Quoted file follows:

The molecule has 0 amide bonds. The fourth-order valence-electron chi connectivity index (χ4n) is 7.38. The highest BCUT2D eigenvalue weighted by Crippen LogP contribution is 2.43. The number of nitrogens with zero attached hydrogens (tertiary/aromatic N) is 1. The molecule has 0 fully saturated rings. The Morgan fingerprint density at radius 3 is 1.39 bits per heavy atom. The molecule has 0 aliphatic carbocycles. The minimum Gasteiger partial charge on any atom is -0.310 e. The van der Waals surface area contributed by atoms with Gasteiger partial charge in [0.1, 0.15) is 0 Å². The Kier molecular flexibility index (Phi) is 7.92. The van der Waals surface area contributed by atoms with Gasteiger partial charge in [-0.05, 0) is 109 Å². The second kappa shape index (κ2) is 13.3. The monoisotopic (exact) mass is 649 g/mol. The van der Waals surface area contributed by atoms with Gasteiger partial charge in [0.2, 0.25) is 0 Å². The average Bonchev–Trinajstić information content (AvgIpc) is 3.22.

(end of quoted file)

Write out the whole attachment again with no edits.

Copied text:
The molecule has 0 amide bonds. The fourth-order valence-electron chi connectivity index (χ4n) is 7.38. The highest BCUT2D eigenvalue weighted by Crippen LogP contribution is 2.43. The number of nitrogens with zero attached hydrogens (tertiary/aromatic N) is 1. The molecule has 0 fully saturated rings. The Morgan fingerprint density at radius 3 is 1.39 bits per heavy atom. The molecule has 0 aliphatic carbocycles. The minimum Gasteiger partial charge on any atom is -0.310 e. The van der Waals surface area contributed by atoms with Gasteiger partial charge in [0.1, 0.15) is 0 Å². The Kier molecular flexibility index (Phi) is 7.92. The van der Waals surface area contributed by atoms with Gasteiger partial charge in [-0.05, 0) is 109 Å². The second kappa shape index (κ2) is 13.3. The monoisotopic (exact) mass is 649 g/mol. The van der Waals surface area contributed by atoms with Gasteiger partial charge in [0.2, 0.25) is 0 Å². The average Bonchev–Trinajstić information content (AvgIpc) is 3.22.